However, there are aspects to physical music stores which simply cannot be had online, and there are plenty of who lament the loss of stores like Tower Records. One of the main benefits to the physical music store is the friendly service with which it is accompanied.  Everyone who was a fan of the movie “Empire Records” in the late ‘90’s knows that there is a music culture which comes out through the passion of the people who work together in shared musical space, and that is something which customers seeking recommendations and help choosing music gifts appreciate from their physical stores.

Obviously, the loss of Tower Records indicates that the convenience of the online world is currently winning out against the personal service of the physical music space.  But music stores can make decisions which can help to shift this trend back towards their own benefit.  They just have to make sure that they are providing customers with what they want for today’s world, which means combining the personal service and attractive store displays with a twenty-first century approach to music.

There are a number of things Tower Records might have done to avoid bankruptcy.  Of course, hindsight is 20/20 but currently open record stores may want to consider their options in order to stay in the business.  The main thing to consider is that people don’t just need to get music from their music store anymore; they could do that online.  So the music store needs to go above and beyond just supplying CD’s.  A store which will thrive in spite of online domination of music is a store which offers other products, services and special events to keep people coming together.

Stores which feature in-house live music are likely to draw in customers.  No matter how convenient it is to sit at home and watch music videos, there is something about the live band that people are willing to come out and see.  Even including large screen music videos in the store can draw in more customers and keep stores like Tower Records from going under.  Part of the draw of such events is that music lovers can come together to share experiences with other lovers of the same music.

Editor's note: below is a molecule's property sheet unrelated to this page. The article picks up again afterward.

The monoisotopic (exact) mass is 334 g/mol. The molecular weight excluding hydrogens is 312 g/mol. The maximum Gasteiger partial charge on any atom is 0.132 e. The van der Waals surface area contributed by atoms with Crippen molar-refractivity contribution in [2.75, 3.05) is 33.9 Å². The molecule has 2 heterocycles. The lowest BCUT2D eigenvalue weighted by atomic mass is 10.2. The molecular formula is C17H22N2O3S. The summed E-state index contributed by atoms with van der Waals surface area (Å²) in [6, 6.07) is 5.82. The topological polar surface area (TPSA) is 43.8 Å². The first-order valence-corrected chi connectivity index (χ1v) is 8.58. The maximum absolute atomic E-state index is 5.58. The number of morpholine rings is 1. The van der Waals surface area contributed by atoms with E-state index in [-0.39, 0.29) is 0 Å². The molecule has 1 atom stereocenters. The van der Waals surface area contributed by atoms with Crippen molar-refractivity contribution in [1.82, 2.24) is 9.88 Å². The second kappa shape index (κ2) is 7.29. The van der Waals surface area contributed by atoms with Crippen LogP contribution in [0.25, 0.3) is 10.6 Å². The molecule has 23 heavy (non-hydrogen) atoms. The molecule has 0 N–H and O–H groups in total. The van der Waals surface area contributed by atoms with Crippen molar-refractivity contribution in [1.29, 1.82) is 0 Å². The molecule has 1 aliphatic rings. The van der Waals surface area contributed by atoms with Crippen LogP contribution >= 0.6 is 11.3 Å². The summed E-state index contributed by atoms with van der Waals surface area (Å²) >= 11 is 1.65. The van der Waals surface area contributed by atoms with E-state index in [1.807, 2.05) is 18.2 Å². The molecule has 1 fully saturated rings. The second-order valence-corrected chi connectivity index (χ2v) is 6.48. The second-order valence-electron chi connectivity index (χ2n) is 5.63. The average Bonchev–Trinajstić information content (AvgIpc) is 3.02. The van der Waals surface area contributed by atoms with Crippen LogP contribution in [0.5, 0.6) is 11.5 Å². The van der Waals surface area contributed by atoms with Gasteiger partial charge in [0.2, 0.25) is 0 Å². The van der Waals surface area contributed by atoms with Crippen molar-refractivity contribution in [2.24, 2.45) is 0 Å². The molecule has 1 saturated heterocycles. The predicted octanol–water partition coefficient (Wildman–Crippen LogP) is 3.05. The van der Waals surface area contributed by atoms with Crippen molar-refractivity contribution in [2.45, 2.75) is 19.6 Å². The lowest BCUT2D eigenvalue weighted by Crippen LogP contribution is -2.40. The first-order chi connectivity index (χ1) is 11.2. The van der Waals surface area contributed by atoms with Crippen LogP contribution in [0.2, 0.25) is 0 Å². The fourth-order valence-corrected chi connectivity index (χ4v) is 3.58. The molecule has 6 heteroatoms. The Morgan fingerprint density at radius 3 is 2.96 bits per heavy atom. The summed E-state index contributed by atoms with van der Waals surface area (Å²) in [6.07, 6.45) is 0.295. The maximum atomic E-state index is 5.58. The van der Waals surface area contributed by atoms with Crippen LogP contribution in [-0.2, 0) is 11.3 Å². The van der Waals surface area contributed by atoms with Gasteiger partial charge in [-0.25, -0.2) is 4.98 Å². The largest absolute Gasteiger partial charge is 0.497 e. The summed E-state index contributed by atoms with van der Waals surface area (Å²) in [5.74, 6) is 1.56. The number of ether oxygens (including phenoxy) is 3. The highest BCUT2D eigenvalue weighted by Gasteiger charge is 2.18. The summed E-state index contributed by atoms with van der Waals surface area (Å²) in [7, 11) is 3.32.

Music retailers can capitalize on this human need in other ways as well.  Providing in-store wireless internet is one way of drawing people to the store.  Sure, they might even be downloading music while they sit there, but they will also impulse buy a number of items that they want right then.  A store providing music magazines, T-shirts and specialty items will likely have increased sales of these items purchased by consumers who are enjoying the space.  Another addition to a store which is a benefit to both the store and the music consumer is the offering of services, such as transferring the customer’s vinyl music to CD or transferring the customer’s CD’s to iPods and smartphones.

Creativity is at the center of everything in the music business.  Music retailers have to come together with independent musicians and consumers who believe in the importance of independence music to come up with creative ideas for maintaining the small music business while still meeting the needs of music fans of everywhere.  Tower Records may have lost the fight, but rather than being a sign that all is lost, the loss of this particular chain may be an opportunity to consider alternative methods of providing music to communities all across the country. 


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  • Russell-D profile image

    Russell-D 7 years ago from Southern Ca.

    Extremely well thought out piece, with valuable solution ideas. Here's another. Many foogies like me play CD's, but also turn to the HORRORS Turntable, to spin a disc by Billy or s Goodman or early Kenton; those oldies closest to our hearts. Don't we count? We're the generation with money. NO ONE IS TRYING TO ATTRACT OUR BUSINESS and we also give presents. You can't make a living on us, but have a place for us. We pay cash. As a former player, I find what is called JAZZ today often isn't. Good hub. David Russell